The uncertainty posed by the pandemic is pushing people to save and cut down on unnecessary expenses. Consumers, led by millennials, are increasingly looking for affordable alternatives and are open to renting an array of products on rent — be it furniture, two-wheelers, electronics or apparel. Industry executives say people who were traditionally averse to renting items are now open to the concept.
Online platform Furlenco, which rents out furniture, smart television sets and white goods to consumers, said it has seen an increase in its user base, which has translated into a 20-30% rise in monthly sales. The company, which offers products for as low as Rs 1,000 on rent, said users can furnish a 1BHK for about Rs 2,000-Rs 2,500, while the cost of furnishing an apartment with four rooms and beyond comes to about Rs 5,000 on a monthly basis.
“For millennials, rental is the first choice. Because of the uncertainty, it seems like a good option until things settle down,” founder & CEO Ajith Mohan Karimpana told FE. The trend may also become permanent, considering that even married couples, who form about 40% of Furlenco’s customer base, are willing to rent products. “People would rather spend the money on a nice holiday rather than decorating their homes,” Karimpana said.
Rentomojo has similarly seen a significant uptick in demand for categories like home fitness equipment, laptops, tablets and smart home devices, apart from furniture and home appliances. A company spokesperson said that when the working population migrated back to their hometowns, they had to spend anywhere between Rs 10,000-Rs 13,000 to keep their belongings and valuables in a storage facility.
“People realised that the flexibility rental platforms offer in terms of closing of the subscription at their convenience was priceless, and this drove a huge demand after the first lockdown,” the company said. It also introduced a pause subscription feature, which allows users to halt the subscription for a few months rather than ending it all together.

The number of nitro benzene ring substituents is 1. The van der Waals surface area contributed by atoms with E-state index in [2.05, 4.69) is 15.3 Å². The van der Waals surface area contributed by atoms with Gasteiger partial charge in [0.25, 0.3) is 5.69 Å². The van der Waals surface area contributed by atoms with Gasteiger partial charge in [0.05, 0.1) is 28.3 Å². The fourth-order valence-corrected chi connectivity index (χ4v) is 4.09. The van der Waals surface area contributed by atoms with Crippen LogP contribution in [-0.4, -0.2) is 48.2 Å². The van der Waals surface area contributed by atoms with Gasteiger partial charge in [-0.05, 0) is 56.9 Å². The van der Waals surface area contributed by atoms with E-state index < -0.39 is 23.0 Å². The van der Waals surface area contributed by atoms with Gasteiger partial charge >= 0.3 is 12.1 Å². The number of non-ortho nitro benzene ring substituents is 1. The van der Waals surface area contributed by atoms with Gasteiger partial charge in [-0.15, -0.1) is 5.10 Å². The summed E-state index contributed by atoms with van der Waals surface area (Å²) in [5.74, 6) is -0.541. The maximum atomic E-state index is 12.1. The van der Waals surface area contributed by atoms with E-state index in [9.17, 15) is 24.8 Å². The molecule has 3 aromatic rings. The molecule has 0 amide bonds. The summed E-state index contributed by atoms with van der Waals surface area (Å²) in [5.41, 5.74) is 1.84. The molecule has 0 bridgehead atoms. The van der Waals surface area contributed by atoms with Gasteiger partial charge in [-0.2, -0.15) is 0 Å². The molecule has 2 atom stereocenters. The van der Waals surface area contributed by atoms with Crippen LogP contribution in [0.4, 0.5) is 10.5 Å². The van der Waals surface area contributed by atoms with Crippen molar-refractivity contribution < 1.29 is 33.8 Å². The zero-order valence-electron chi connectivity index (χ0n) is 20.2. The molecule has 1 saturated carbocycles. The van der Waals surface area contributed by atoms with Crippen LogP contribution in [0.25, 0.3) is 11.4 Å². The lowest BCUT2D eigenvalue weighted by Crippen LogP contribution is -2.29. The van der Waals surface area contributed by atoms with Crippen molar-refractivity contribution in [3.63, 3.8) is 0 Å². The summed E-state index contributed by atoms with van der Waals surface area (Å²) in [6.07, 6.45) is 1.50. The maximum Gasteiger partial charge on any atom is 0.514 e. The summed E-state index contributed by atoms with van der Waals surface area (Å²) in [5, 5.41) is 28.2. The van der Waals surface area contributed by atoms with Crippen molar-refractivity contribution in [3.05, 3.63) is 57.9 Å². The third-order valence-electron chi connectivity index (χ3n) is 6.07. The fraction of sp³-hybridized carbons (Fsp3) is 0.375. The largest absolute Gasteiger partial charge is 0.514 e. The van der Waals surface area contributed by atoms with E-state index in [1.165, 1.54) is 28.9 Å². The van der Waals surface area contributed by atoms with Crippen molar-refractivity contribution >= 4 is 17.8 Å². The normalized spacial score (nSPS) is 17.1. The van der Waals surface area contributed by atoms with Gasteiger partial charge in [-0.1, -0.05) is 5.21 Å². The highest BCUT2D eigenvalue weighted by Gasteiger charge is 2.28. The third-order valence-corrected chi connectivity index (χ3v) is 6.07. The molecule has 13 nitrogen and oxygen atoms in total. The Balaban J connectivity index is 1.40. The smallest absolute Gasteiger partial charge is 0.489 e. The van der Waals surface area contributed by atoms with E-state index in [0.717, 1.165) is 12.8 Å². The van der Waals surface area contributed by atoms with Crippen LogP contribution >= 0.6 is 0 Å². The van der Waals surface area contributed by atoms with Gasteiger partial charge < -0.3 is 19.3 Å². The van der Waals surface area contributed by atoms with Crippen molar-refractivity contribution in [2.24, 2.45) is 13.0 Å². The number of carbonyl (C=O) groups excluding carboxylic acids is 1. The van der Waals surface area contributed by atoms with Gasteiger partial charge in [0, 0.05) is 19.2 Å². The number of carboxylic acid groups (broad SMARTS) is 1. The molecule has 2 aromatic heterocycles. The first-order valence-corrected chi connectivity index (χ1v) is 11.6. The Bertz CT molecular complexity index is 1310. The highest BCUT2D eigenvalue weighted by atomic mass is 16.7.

Rentomojo claims to have acquired more customers in FY21 compared to FY20. The firm said it spent on an average $1.35 to get revenue worth $1, when the overall tech and product-led industry on an average is spending $5 to generate the same amount of revenue.
Flyrobe, which rents out bridal and other occasion wear for men and women, said that the average spend per user has increased. If a customer earlier took one item on rent, they are now taking two or three items. “Consumers are looking for cheaper options and finding ways to save. Occasions for wearing a bridal dress are few, and storage is also a hassle,” CEO Aanchal Saini said.
Flyrobe, which maintains an average price of about Rs 5,000 for four days, said the average ticket size has gone up by Rs 2,000 compared to the pre-pandemic times.
Even for commuting, people are now turning to electric two-wheelers and are opting for affordable rental options. Delhi-NCR based start-up Va-yu, which provides electric two-wheelers on rent across a range of plans starting at Rs 950, said many people who lost permanent jobs and signed up as gig workers are availing its service.
Founder & CEO Ashish Aggarwal said access to mobility allows temporary workers to take up a couple of jobs, thereby enhancing their earning potential. Also, small and medium businesses are booking the firm’s vehicles for its employees so that they can carry out faster home deliveries. “Because of Covid, home delivery of goods across sectors got a boost. Our average usage stands at about 2.5 months,” Aggarwal said.
Bengaluru-based Yulu Bikes saw huge demand from the blue- and grey-collar segment for its electric scooters. It has also been able to tap into the student community, which is using its vehicles to commute to coaching centres, wherever allowed. With work from home still in place, regular office goers are using the service for leisure activities and running errands. The business has grown 2.5 times in terms of revenue and trips compared to the pre-pandemic period, CEO & co-founder Amit Gupta said.
Companies operating in the space say the economics works out, given that the cost of owning a petrol-run vehicle is quite high; the monthly fuel charges alone add up to around Rs 4,000. Besides, there are a host of other maintenance expenses.